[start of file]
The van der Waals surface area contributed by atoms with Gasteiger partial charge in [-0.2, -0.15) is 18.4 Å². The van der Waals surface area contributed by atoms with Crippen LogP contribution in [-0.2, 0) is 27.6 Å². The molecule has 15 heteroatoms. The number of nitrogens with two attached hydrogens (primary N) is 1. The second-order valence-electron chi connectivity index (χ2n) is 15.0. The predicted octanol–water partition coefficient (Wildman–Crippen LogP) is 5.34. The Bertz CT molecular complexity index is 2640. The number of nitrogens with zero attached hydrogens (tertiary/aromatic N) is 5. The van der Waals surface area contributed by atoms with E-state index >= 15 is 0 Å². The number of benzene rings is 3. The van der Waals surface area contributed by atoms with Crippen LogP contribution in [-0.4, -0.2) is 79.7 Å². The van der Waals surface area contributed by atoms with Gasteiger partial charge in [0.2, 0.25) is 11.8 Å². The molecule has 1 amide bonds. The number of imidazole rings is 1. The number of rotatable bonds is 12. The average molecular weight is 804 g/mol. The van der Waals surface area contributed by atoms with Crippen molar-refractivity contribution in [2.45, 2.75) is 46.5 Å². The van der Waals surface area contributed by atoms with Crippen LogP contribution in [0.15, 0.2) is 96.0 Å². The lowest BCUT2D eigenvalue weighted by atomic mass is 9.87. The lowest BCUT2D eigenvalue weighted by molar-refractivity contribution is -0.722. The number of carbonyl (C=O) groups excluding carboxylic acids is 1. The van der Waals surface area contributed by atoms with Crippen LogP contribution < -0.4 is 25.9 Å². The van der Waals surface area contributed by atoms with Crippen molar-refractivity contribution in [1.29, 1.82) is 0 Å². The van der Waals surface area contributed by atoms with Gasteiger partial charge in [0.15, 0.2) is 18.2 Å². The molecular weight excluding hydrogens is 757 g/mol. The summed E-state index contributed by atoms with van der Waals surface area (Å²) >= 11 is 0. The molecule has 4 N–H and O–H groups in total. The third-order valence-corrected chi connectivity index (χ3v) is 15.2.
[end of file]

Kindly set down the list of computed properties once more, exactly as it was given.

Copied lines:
The van der Waals surface area contributed by atoms with Gasteiger partial charge in [-0.2, -0.15) is 18.4 Å². The van der Waals surface area contributed by atoms with Crippen LogP contribution in [-0.2, 0) is 27.6 Å². The molecule has 15 heteroatoms. The number of nitrogens with two attached hydrogens (primary N) is 1. The second-order valence-electron chi connectivity index (χ2n) is 15.0. The predicted octanol–water partition coefficient (Wildman–Crippen LogP) is 5.34. The Bertz CT molecular complexity index is 2640. The number of nitrogens with zero attached hydrogens (tertiary/aromatic N) is 5. The van der Waals surface area contributed by atoms with E-state index >= 15 is 0 Å². The number of benzene rings is 3. The van der Waals surface area contributed by atoms with Crippen LogP contribution in [-0.4, -0.2) is 79.7 Å². The van der Waals surface area contributed by atoms with Gasteiger partial charge in [0.2, 0.25) is 11.8 Å². The molecule has 1 amide bonds. The number of imidazole rings is 1. The number of rotatable bonds is 12. The average molecular weight is 804 g/mol. The van der Waals surface area contributed by atoms with Crippen molar-refractivity contribution in [2.45, 2.75) is 46.5 Å². The van der Waals surface area contributed by atoms with Crippen LogP contribution in [0.15, 0.2) is 96.0 Å². The lowest BCUT2D eigenvalue weighted by atomic mass is 9.87. The lowest BCUT2D eigenvalue weighted by molar-refractivity contribution is -0.722. The number of carbonyl (C=O) groups excluding carboxylic acids is 1. The van der Waals surface area contributed by atoms with Crippen LogP contribution < -0.4 is 25.9 Å². The van der Waals surface area contributed by atoms with Crippen molar-refractivity contribution in [1.29, 1.82) is 0 Å². The van der Waals surface area contributed by atoms with Gasteiger partial charge in [0.15, 0.2) is 18.2 Å². The molecular weight excluding hydrogens is 757 g/mol. The summed E-state index contributed by atoms with van der Waals surface area (Å²) >= 11 is 0. The molecule has 4 N–H and O–H groups in total. The third-order valence-corrected chi connectivity index (χ3v) is 15.2.